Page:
The COVID-19 pandemic hit Regina’s tourism and event industry hard and fast, and the way to economic recovery remains murky for a sector that relies heavily on visitors.
Regina’s hotels have been among the hardest hit businesses in the city, and will likely be among the last to recover, said Tracy Fahlman, president and CEO of the Regina Hotel Association.
“The first 75 days in room revenue alone, we lost $18 million, and we’re further projecting over $40 million in lost revenue due to COVID-19-related cancellations,” she said.
Hotels employ more than 1,600 Regina residents, around 1,200 of which remain laid off. Two hotels in the city have indefinitely suspended operations and those that remain open are operating with “skeleton staff,” said Fahlman. Room occupancies are down 78 per cent compared to this time last year.
Fahlman also noted that more than half of the city’s hotels are owned by Saskatchewan residents, and many are in danger of closing as some of their deferred payments come due, even as their revenues remain a fraction of what they were pre-pandemic.
“They are in dire threat of closure,” she said.
Hotels are just one part of Regina’s event, convention and tradeshow (ECT) sector. Other businesses like Regina Exhibition Association Limited, which operates Evraz Place , and Regina International Airport have also been suffering badly from the loss of visitors .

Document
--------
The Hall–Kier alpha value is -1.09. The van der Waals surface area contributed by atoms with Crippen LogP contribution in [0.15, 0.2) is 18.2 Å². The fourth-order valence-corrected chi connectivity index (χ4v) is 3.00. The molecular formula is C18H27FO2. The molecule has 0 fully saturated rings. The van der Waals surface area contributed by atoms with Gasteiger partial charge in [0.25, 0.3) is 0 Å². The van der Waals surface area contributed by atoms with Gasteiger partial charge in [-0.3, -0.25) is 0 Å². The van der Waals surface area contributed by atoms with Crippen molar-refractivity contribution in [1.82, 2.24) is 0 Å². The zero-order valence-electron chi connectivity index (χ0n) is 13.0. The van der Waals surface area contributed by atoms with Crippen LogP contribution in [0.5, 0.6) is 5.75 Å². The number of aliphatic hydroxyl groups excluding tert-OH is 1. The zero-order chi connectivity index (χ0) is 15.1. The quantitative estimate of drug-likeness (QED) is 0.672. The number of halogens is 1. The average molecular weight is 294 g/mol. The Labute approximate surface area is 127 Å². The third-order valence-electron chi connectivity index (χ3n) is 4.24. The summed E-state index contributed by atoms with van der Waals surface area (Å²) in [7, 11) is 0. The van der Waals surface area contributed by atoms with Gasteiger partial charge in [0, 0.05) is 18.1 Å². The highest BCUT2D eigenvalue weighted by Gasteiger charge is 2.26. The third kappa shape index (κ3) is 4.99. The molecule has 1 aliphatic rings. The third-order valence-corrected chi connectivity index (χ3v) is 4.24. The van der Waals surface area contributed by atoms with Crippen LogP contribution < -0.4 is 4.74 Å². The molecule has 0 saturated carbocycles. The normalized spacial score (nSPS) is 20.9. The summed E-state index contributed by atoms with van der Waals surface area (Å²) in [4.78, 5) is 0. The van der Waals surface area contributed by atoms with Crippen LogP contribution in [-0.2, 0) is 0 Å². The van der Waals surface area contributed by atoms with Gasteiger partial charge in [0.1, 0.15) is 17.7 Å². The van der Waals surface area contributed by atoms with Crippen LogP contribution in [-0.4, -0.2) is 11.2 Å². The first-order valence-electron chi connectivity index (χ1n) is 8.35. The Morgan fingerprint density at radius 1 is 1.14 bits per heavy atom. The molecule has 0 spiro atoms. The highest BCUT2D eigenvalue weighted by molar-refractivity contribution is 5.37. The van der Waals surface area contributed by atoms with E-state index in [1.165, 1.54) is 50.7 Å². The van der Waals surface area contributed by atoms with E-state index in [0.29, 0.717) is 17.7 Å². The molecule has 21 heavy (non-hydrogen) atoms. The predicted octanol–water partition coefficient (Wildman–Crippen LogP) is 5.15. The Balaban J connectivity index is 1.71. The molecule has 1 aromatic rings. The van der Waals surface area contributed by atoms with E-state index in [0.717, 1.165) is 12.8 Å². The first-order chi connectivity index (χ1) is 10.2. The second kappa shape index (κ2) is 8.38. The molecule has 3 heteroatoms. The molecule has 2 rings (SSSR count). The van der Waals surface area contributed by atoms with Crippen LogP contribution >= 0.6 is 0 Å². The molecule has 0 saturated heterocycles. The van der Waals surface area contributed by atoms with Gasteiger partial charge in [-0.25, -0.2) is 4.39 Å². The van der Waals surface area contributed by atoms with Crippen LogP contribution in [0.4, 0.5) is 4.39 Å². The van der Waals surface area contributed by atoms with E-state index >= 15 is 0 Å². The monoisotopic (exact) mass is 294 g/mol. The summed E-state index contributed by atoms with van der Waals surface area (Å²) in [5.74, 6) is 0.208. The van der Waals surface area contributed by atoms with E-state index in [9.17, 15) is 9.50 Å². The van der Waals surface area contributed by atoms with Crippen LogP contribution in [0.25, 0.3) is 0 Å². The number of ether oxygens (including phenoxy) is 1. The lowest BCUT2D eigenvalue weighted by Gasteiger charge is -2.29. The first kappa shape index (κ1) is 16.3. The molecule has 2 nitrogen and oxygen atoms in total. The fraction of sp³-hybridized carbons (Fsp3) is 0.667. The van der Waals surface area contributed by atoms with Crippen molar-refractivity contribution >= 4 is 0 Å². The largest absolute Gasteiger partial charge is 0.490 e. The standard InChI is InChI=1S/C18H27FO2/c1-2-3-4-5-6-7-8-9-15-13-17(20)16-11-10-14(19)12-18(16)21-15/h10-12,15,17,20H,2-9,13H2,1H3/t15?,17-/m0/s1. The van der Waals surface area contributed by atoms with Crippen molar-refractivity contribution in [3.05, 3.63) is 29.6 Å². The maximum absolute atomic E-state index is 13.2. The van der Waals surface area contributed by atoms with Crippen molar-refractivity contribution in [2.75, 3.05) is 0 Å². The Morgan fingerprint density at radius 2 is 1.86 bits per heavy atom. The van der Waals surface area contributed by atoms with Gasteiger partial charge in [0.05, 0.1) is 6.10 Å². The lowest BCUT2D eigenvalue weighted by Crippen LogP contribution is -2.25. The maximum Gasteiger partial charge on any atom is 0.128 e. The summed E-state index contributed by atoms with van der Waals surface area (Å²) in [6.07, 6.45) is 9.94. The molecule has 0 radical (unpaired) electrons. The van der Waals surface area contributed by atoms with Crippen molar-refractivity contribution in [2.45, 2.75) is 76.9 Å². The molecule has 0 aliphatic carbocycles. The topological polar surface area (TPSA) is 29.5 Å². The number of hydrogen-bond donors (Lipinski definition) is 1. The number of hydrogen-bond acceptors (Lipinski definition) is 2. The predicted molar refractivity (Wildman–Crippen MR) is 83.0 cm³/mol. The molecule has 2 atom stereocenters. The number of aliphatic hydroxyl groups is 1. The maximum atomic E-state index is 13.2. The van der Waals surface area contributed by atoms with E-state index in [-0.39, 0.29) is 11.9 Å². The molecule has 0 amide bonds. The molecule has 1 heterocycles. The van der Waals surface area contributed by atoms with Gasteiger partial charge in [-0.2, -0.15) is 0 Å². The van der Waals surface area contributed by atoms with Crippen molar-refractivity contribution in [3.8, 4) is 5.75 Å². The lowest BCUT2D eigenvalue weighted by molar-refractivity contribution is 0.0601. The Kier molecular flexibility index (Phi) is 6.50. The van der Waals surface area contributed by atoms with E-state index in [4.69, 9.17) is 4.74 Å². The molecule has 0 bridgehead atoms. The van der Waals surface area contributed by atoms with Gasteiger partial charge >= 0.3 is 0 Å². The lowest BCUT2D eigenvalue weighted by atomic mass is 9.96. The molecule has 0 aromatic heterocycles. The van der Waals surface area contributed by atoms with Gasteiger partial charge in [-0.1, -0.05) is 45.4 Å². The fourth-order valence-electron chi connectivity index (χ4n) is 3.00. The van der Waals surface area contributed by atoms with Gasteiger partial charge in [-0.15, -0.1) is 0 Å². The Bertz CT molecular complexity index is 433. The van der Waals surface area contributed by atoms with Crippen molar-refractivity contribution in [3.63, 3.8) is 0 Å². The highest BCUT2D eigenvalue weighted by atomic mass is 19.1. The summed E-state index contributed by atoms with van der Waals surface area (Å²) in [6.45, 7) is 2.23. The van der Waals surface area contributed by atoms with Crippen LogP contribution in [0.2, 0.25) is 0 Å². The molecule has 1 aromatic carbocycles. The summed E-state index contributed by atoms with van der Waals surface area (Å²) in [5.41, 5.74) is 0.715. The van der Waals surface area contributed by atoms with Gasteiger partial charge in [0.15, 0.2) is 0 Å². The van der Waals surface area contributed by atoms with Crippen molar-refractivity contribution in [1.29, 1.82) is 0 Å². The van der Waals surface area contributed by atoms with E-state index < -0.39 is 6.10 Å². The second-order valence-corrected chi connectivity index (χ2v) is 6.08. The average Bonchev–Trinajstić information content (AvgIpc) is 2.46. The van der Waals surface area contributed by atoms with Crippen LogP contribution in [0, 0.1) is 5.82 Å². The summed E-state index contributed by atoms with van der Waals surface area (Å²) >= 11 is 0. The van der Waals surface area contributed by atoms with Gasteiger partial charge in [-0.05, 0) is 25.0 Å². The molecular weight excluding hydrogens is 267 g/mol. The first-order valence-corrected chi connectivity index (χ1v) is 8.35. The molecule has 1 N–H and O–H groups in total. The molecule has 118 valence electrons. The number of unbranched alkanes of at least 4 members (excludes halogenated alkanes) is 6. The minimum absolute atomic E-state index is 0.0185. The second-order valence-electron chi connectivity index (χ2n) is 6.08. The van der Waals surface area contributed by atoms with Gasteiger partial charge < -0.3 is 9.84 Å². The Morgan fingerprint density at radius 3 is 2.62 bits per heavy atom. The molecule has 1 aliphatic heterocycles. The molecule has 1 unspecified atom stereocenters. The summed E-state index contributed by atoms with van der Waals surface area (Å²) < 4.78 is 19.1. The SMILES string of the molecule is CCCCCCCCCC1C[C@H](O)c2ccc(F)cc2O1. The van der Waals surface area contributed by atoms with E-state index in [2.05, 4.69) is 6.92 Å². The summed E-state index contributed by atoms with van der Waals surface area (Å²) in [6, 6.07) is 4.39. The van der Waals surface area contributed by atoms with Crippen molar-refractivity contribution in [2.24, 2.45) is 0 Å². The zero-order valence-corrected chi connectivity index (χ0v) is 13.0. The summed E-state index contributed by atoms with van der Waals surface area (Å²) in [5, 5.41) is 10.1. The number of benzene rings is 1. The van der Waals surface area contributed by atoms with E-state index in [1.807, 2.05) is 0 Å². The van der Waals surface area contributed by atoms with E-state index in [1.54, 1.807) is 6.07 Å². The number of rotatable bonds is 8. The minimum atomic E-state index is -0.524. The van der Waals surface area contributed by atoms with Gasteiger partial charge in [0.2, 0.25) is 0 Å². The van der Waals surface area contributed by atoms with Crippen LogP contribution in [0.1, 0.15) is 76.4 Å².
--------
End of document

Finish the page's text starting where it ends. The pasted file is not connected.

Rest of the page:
In total, Regina’s ECT sector has lost $395.3 million in economic impact so far, according to Economic Development Regina (EDR). This includes the cancellation of 298 events, conventions or tradeshows and the lost revenue for hotels.
Along with the income drop has come the loss of 5,600 local jobs in the sector.
Kerri Michell, chief brand officer for EDR, is hopeful the ECT industry will recover, but recognizes it will likely be a long road.
“We’ve also seen lots of resiliency and innovation, you know, the Brett Kissel concert, the mini donut days that are happening,” she said.
“I’m confident that once we do open up again, people will continue to come back here.”
The uncertainty of exactly when visitors will return and business can go back to normal, however, remains looming over the industry.
“Those timelines are so unknown,” said Fahlman. “That’s probably the hardest part, is we can’t plan and it’s so hard to forecast what that future looks like.”
Despite this, hotels are already preparing for welcoming visitors in a post-pandemic world. Fahlman said the hotel experience will look different than before.
“From checkin to checkout, you’re going to see strict social distancing. You’ll see new things like plexiglass at the checkin desk. There’ll be limited capacities for elevator rides, hand sanitizer stations,” she said.
Many hotels are also choosing to switch out their traditional continental breakfasts for grab and go meals. Items that are difficult to sanitize — like throw pillows, pens and paper — will be taken out of the rooms. Amenities like shampoo and conditioner will no longer await guests on bathroom counters, but will be delivered to the room door in protective packaging if requested.
Copyright Postmedia Network Inc., 2020